Levi’s from the end of the 19th century sold for 89,000 dollars

A mine in the western United States hid what many consider to be a treasure: Levi’s from the 1880s. Five years ago they were discovered by cowboy archaeologist Michael Harris and now they have been auctioned in New Mexico fetching a price of more than 87,000 dollars (89,000 euros), one of the highest ever paid for jeans.

The pants have been purchased by 23-year-old Kyle Haupert and Zip Stevenson,who is a veteran of the vintage jean market. Stevenson was learning of the garment’s existence when it was discovered by the archaeologist, but he was not interested in it at the time. “We had no plans to buy the jeans together until the auction started, which is crazy in hindsight,” Stevenson told CNN. Hautner paid 90%, while Stevenson put up the remaining 10%.

Although the archaeologist was searching more than 50 abandoned mines to find more “treasures”, he has yet to find a pair of equal quality. “These jeans are extremely rare, especially in this fantastic used condition and size,” said the expert vintage buyer, who has run a jean repair shop in the Californian city of Los Angeles for almost three decades.

It is not the first time that a similar model has been found, but it is the first time that they can continue to be used, as he himself points out. The rest of them are kept in museums and are in too delicate a state of preservation to use. “There are a couple of weak spots in the jeans that could use a bit of reinforcement, but otherwise they’re super solid,” Stevenson said, “I could easily imagine Johnny Depp or Jason Momoa wearing them.”

The auction was taking place at the Durango Vintage Festivus which takes place just outside the town of Aztec and is organized by vintage jean expert Brit Eaton: “I’ve been in this business for a quarter of a century and the average vintage jean is worth a lot. about 100 dollars. Finding such a valuable pair only happens once in a lifetime.”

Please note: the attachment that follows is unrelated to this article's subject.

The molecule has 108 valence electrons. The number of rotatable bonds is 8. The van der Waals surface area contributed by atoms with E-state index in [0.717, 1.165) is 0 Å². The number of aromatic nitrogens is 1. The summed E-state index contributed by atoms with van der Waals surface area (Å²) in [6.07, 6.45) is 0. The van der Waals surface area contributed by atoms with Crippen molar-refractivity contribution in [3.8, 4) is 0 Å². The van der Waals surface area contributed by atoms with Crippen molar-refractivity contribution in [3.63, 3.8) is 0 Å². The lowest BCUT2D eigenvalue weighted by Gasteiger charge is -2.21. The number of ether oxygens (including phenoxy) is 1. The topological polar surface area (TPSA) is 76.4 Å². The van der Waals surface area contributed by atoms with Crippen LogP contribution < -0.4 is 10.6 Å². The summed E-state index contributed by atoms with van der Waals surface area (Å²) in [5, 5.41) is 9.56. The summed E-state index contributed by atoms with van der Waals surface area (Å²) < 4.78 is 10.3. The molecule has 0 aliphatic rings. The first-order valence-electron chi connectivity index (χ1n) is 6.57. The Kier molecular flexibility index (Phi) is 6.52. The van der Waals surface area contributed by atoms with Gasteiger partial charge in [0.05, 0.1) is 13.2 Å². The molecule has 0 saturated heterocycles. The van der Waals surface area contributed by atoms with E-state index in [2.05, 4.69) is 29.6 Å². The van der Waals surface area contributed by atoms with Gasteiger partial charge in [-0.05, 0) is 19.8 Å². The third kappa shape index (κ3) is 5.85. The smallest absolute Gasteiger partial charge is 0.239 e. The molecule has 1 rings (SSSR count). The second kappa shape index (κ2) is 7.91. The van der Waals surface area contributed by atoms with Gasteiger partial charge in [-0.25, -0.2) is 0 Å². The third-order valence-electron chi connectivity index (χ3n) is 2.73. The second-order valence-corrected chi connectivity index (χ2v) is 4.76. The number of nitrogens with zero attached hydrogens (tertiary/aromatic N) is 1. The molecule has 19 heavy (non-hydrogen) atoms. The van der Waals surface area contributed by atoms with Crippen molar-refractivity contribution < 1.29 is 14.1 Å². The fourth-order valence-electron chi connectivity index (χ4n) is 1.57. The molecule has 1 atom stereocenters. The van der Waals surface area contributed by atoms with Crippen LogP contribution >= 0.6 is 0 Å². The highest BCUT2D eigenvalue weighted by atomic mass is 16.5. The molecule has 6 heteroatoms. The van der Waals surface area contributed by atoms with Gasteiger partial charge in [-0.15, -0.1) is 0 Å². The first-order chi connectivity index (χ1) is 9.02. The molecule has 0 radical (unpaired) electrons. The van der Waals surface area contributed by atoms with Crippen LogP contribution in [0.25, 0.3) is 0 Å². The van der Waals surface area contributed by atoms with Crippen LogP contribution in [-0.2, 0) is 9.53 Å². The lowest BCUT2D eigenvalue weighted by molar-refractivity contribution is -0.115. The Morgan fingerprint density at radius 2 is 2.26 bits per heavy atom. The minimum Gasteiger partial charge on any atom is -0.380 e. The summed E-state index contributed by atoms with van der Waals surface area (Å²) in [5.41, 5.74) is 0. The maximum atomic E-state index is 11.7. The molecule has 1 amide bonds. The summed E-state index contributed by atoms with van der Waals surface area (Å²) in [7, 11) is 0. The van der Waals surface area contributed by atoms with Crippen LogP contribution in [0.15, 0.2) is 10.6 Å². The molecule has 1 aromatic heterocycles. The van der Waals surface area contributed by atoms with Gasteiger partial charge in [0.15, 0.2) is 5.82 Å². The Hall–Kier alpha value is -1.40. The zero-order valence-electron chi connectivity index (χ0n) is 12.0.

Levi’s brand jeans are an icon of the United States, although in this case they also reveal a dark episode in the country’s history. On the inside pocket of the auctioned pants is printed the phrase: “The only type of pants made by White Labor”. A spokesperson for the brand spoke to the Wall Street Journal to explain that the company used that slogan after the introduction of the China Exclusion Act in 1882, which prohibited Chinese workers from entering the United States. In 1890, just eight years later, Levi’s was deciding to stop reflecting it on their clothing.

Detail of the label of the auctioned Levi's pants.

Detail of the label of the auctioned Levi’s pants. hid

With such valuable pants – for history and for the price for which they have been acquired – it remains to be seen what buyers do with them. “We would consider offering them for sale to an extremely interested private buyer,” Stevenson said. Although the final destination of these jeans could be the same as that of other historical pairs: exhibit them in a museum. At the moment, they are kept in a safe deposit box near Stevenson’s store, Denim Doctors, in Los Angeles and can be seen by appointment.

The company, that was founded in 1853, is one of the reference jeans brands worldwide. But in this last year Levi Strauss has obtained a net profit of 175 million euros between June and August 2022, which represents a drop of 10.5% compared to the result recorded in the same period of the previous year.

Small flaws in the auctioned pants.

Small flaws in the auctioned pants. hid

Previous articleChristianity, Jesus and Modernity. A complex relationship
Next article2023, a decisive year for the international ‘permacrisis’ and its effects